Subsection (c) (6) of § 302 exempts from this prohibition payments made "to a trust fund established by such representative for the purpose of . . . defraying costs of apprenticeship or other training programs,"
if the Fund complies with certain statutory requirements. These requirements are as follows: (1) the basis upon which the employer will make payments to the Fund must be set forth in detail in a written agreement with the employer, (2) the employer and employees must be equally represented among the persons administering the Fund and the agreement must contain provisions to remedy any deadlocks among the trustees, (3) the written agreement must provide for annual audit of the trust fund, and (4) the statement of the annual audit must be made available for inspection by interested persons at the principal office of the trust fund and at such other places as designated by the agreement.
The Fund was established as an employer-supported Fund in 1967, after execution of the collective bargaining agreements detailing the basis for employer contributions. There is no question that the Fund was established in accordance with the provisions of the Act. The Union and employers are each represented by two of the four Fund trustees. Currently, the employer contribution to the Fund is four cents per hour worked.
Rose was, until July 1, 1973, the elected president of the Union, an office he had held since 1963. He also held the following appointive positions: assistant business agent, chairman of the Joint Apprenticeship Committee and trustee of the Training and Education Fund, Annuity Fund and Welfare and Pension Fund. In May 1973, Rose was removed as assistant business agent by vote of the Union's membership. Subsequently, at the June 30, 1973 membership meeting, Rose was defeated by plaintiff Haley in the election for Union president. Rose was not reappointed as trustee for any of the trust funds.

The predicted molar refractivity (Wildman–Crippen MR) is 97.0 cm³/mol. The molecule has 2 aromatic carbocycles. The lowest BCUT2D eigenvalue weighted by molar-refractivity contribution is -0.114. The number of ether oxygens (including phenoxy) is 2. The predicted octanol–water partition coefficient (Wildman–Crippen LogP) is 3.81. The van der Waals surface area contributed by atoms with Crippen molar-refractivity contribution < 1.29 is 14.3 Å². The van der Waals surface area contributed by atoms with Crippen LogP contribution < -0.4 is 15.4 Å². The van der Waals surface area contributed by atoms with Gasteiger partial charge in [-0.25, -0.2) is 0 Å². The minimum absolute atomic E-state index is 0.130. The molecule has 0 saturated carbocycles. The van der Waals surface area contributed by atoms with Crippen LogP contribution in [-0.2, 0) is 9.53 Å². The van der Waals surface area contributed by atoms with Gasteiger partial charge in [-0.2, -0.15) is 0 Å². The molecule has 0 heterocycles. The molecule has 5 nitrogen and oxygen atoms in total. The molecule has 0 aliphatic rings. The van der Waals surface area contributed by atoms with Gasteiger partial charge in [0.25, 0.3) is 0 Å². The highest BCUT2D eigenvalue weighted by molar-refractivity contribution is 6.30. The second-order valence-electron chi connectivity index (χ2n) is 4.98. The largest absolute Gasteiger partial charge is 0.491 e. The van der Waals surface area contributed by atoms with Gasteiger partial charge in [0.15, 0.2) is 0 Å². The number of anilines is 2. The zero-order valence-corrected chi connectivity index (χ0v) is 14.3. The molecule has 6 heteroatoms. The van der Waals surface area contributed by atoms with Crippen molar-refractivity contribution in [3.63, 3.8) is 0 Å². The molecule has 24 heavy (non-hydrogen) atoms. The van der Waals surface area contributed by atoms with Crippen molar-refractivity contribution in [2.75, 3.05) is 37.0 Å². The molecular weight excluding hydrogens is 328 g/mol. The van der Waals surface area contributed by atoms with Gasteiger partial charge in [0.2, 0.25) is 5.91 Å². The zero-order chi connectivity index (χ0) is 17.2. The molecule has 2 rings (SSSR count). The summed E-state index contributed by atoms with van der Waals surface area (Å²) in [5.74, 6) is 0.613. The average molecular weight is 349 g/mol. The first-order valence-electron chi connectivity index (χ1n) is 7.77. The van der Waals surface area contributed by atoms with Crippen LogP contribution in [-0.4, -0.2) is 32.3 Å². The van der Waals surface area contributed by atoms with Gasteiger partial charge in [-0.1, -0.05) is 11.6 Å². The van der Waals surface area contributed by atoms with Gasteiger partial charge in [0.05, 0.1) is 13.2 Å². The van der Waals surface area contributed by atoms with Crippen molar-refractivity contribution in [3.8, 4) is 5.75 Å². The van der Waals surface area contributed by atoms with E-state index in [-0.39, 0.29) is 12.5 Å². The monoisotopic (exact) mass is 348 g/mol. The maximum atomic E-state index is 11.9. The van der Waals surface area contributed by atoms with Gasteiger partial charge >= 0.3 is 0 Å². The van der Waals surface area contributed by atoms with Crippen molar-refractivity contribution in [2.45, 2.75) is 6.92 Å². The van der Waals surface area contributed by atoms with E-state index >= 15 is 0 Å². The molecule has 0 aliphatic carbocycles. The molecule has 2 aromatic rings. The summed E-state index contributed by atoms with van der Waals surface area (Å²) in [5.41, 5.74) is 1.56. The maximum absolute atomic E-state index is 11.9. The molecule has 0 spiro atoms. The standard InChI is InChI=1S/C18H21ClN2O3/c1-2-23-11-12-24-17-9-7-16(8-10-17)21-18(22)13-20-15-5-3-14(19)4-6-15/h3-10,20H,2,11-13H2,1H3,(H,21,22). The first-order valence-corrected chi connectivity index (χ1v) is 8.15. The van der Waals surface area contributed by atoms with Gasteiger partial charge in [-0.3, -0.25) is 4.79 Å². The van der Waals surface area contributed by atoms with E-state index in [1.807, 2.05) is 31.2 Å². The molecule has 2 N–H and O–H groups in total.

Plaintiffs claim that Rose, a bitter loser of a Union leadership fight, abused his position as president of the Union and trustee of the Fund to induce the other Fund trustees to consent to his being hired as Fund administrator at an exorbitant salary. The employer trustee defendants are alleged to have conspired with Rose to retain him as Fund administrator in order to benefit the faction in the Union power struggle they considered most favorable to management. This conduct violates the statute, plaintiffs contend, because it breaches the fiduciary duty of Rose and the other trustees to the Fund beneficiaries